I Quit Social Media and This is What Happened

The power of social media can be an amazing tool. Through the click of a button, we can share ideas, connect with friends and family, and facilitate political change. Although it’s a useful tool, it can also be a dangerous one. Excessive social media use can lead to addictive behaviors, increased mental health concerns, and challenges in time management. It may be important to explore the role that social media plays in our lives to better determine the purpose it serves. After noticing myself grow increasingly frustrated with social media, I decided to take a break. I deactivated all of my social accounts. This is what happened:

1. I stopped comparing myself to others.

  • People only post the best parts of themselves on social media. Realistically, I know this, but that didn’t stop me from noticing the feeling I got seeing other people’s perceived happy lives flash on my screen consistently (getting married, growing families, buying homes). It seemed impossible to not feel behind. After deactivating my accounts, the invisible clock stopped ticking. I could more easily focus on accomplishing my goals without putting unnecessary pressure on myself. 

2. I lived in the moment.

  • The most significant change I noticed was that I spent less time posting about what I was doing and became more engaged in what I was doing. I no longer had to show that I was having fun, but I could simply focus on doing just that: having fun. I engaged more with others, stopped using my phone as a distracting crutch in uncomfortable situations, and felt more connected to my surroundings.

3. I put my phone down.

  • If there is one thing I already knew before starting this project it’s this: social media can be a gigantic waste of time if one allows it. And I allowed it. Oh, boy did I allow it. Being unable to fill my spare time with Facebook scrolling, deep diving profiles, and the like allowed me to fill my time with more productive tasks. I redecorated my apartment, read books, listened to more music, and procrastinated WAY less.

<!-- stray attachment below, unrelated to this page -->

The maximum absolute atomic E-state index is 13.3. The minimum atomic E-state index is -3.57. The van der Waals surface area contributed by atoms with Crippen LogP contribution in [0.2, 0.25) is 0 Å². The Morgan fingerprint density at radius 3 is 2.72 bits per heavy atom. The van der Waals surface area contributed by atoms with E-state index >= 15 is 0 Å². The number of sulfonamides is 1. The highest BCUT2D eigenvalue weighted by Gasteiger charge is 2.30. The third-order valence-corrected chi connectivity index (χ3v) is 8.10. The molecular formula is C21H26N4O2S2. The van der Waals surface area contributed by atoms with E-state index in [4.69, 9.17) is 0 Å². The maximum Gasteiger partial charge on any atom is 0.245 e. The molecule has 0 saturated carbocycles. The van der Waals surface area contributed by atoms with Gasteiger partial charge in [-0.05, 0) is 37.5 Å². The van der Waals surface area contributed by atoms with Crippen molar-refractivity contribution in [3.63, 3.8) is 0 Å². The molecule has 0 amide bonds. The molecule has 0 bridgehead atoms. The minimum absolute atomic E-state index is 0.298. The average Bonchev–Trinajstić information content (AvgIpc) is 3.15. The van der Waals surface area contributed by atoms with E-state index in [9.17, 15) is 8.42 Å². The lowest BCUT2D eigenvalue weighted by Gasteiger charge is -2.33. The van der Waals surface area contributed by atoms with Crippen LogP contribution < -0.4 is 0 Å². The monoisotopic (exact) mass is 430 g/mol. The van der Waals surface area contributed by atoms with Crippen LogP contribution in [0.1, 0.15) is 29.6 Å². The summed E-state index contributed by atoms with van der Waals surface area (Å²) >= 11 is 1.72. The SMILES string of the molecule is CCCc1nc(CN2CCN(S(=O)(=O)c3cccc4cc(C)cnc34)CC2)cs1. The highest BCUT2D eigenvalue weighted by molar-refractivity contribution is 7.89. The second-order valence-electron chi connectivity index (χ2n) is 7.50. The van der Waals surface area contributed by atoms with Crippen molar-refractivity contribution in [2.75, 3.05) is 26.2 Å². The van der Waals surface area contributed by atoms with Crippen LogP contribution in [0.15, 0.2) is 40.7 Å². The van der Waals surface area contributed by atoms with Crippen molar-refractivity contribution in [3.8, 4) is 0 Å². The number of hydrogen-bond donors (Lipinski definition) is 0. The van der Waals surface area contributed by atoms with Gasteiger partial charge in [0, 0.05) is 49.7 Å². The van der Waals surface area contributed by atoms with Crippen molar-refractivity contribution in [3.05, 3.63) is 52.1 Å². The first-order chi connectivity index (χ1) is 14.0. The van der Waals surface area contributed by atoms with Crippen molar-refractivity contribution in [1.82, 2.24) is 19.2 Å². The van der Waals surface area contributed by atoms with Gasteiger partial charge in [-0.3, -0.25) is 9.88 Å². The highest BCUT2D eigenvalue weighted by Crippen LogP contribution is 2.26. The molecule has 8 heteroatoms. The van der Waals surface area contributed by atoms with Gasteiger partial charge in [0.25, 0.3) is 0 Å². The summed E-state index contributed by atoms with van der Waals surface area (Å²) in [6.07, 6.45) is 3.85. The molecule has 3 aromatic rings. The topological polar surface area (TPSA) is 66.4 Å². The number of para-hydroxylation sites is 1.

4. I connected with others in a more genuine way.

  • In therapy, I made my own connection between socialization and my mood. I am a person who really benefits from quality time spent with others. It’s my love language, if you will. I realized how distant social media had made me feel from my loved ones—like I was watching their lives scroll by from the outside.  By taking social media out of the equation, I found more effective ways to keep in touch with my loved ones. With my friends and family, I stayed connected through phone, text, or in person, and I felt growth in my relationships that I largely contribute to taking a more active role in maintaining them.

5. I embraced my authentic self.

  • I have always been the weird drama kid with tie-dye shirts, lime green jeans, and Chucks thrown together into what I used to call “fashion.” I have never been the person who cared for others’ opinions and have always prided myself on marching to the beat of my own drum, but somewhere I got lost. As I grew older, I started focusing more on how I was perceived by others, and it took doing this experiment to notice that social media played a significant role in that. I am already someone who puts a ton of pressure on myself, and by comparing myself to others on the internet, that pressure grew even bigger. After putting my phone down, I stopped caring. It made it SO easy to focus on myself, my hobbies, and my goals. 

It has been about two months since I have logged into my Facebook account, and I don’t see myself scrolling in the near future. Of course, social media can be a great tool and resource for staying connected to others, and I can only speak from my experience in learning that social media impacts my life in a way that is not always so great. If anything, this experiment has taught me to be more mindful of how I am spending my time, and I encourage others to examine what aspects of their daily routine may not be serving the best purpose. Have any Wellness Warriors out there eliminated anything in their lives that turned out to me more hurtful than helpful? Let’s talk about it in the comments below!